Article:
I somehow made it to Grant Park by noon on Thursday, and I figured I’d be remiss if someone whose secret identity is DJ Craig Reptile missed the DJ duo LZRD, so I embraced their pyramonster with the elliptical pupil symbol and overlooked their consumption of the infestation known as vowel deficit syndrome. More important was the music, and they dropped hot beats off the Perry’s stage and worked youngsters spry enough to pack their front end with bouncing bodies into a frenzy. I didn’t think LZRD brought a lot of innovation to the whole Electronic Dance Music thing, but they did engage their audience and got the noon hour off to a rousing start, providing intriguing wrinkles to recognizable tunes.
Slaves, or Slaves UK as they are forced to call themselves in the states, were the real justification for my early arrival, and a lone dose of authentic old-school punk rock-n-roll in an otherwise “indie rock”-filled day for me. Another twosome, their drummer (and lead singer) joked that no one else wanted to be in a band with them; just one nugget of self-deprecation that was a through line in their lyrical and stage-banter approach. Just as LZRD aren’t reinventing EDM, Slaves aren’t reinventing punk. But their songs are loud, compelling, tuneful and rocking, so much so that it would have been tempting to see them at their Empty Bottle after-show (which they plugged) if they weren’t going on so late. Slaves make an amazing amount of sound with just a stand-up drummer and guitar or bass, and I can’t imagine how loud a show at the Empty Bottle would be. They turned a song called “Girlfight” into an epic replete with a lengthy introduction in which the drummer journeyed into the crowd to provide a completely unnecessary but highly amusing backstory reminiscent of the preamble to the Dead Milkmen’s “Bitchin’ Camaro.” Another number argued against their existence as a mere photo opportunity, and they described another song as being about having really bad shits all night in a Motel 6. Charming blokes, but a tad too honest, in my book.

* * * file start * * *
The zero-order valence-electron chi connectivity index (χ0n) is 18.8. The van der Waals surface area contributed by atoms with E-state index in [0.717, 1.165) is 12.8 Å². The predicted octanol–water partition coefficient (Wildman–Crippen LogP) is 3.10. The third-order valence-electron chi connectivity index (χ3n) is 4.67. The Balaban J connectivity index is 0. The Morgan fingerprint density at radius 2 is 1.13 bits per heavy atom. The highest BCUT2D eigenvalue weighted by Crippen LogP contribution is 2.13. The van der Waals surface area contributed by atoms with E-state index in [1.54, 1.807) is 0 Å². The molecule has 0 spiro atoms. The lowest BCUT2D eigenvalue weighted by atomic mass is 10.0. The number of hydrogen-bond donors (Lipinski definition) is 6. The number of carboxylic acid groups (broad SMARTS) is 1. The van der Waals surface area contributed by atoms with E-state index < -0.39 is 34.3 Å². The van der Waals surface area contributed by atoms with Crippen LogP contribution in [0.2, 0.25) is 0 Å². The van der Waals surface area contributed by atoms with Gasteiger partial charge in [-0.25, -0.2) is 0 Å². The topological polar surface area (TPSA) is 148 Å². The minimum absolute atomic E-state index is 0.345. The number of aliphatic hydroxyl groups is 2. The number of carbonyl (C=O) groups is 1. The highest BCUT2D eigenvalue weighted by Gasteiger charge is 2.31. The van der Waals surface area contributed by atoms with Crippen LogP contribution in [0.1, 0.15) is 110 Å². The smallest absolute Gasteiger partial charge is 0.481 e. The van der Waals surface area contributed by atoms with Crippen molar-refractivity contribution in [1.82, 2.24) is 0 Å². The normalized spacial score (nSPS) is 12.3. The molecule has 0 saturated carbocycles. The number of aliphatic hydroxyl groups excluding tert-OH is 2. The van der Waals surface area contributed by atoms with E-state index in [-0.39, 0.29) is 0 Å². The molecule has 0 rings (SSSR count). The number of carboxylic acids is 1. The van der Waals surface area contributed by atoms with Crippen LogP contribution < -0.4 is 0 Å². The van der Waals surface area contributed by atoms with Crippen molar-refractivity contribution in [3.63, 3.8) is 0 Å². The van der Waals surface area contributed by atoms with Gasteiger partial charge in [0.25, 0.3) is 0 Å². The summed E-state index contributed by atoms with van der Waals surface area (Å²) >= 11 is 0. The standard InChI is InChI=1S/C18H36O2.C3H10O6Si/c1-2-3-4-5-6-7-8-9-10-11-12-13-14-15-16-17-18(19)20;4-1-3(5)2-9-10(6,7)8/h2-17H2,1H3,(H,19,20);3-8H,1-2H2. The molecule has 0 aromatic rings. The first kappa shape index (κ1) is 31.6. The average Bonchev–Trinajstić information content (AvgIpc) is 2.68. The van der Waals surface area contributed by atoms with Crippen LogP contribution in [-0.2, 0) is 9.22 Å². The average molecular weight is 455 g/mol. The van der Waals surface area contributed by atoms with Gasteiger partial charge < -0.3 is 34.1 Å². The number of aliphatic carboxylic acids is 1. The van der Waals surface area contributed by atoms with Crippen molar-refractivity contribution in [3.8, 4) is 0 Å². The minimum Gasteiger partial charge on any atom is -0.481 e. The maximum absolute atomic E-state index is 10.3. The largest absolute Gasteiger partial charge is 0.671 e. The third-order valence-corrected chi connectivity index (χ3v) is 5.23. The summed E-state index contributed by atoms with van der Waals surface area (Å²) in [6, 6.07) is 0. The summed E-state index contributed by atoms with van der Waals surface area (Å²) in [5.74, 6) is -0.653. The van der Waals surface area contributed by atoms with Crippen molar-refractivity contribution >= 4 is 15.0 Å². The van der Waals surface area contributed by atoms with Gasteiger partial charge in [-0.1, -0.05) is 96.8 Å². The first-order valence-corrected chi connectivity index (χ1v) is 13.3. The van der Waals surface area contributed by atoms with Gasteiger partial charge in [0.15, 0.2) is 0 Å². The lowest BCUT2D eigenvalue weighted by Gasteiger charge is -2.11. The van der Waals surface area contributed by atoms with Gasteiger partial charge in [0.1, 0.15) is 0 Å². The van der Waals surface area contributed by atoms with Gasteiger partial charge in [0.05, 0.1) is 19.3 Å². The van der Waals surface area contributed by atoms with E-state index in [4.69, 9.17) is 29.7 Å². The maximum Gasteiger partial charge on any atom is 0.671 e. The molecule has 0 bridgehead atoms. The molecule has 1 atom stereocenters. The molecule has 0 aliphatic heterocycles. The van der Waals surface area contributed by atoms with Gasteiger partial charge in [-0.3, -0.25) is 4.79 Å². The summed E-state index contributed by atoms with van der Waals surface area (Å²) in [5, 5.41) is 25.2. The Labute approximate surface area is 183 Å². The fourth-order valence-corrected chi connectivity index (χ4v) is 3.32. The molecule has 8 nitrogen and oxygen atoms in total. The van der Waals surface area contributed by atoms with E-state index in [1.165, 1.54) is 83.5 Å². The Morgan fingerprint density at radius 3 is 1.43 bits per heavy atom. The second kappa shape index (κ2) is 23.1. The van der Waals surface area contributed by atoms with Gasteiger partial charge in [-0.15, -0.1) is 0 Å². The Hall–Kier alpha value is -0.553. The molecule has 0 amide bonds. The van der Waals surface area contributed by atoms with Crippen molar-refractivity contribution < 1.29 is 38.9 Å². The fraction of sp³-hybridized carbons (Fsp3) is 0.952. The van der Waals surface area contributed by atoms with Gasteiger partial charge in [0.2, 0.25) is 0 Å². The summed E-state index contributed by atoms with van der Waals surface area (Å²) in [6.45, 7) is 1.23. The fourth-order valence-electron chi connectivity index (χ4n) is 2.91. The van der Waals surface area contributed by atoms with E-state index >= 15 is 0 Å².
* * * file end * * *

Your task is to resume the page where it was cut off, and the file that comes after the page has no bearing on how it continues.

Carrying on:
Following Slaves, from a distance I heard Tyler Childers, who took the afternoon in a honky-tonk direction I did not see coming. As a country artist, Childers did a serviceable job, but again, not necessarily innovative. Anyway, not my bag, but he provided the afternoon with a soundtrack to the growing cloud obscurity that would come and go throughout the rest of the day to provide relief from the August heat. Day One wasn’t that bad, given the forecast for Saturday and Sunday is in the nineties.
Stars hail from Canada, and have been around for what seems like forever. I’d only seen them once before, at the Vic, I think, but their set reminded me of what I love about them so much. The sextet is unabashedly and unapologetically indie pop, with male and female vocal parts that sometimes trade leads and other times harmonize. The male lead at one point asked if everyone had a wonderful Pride Month, which seemed like an odd thing to ask, given that happens in June and it was August 2, but many in the crowd answered in the affirmative. My Pride Month was pretty much like every other month for me, but there’s nothing wrong with being proud about being who you are, unless you’re opening for The Fall. Stars played a number of songs from their most recent outing, “There Is No Love In Fluorescent Light,” which must give lighting manufacturers a nasty knock, but the record is really lovely, much like the rest of Stars’ extensive discography. Some earlier numbers were also highlights, especially “Take Me To The Riot.” On a couple of numbers the male lead busted out that keyboard thing you blow through—I think it’s called a harmonium or a melodica or something. Those were cool moments, but their whole set just illustrated what an innate gift for melody and song construction the members of Stars have. Again, not reinventing sliced bread, but when it’s so delicious, why bother?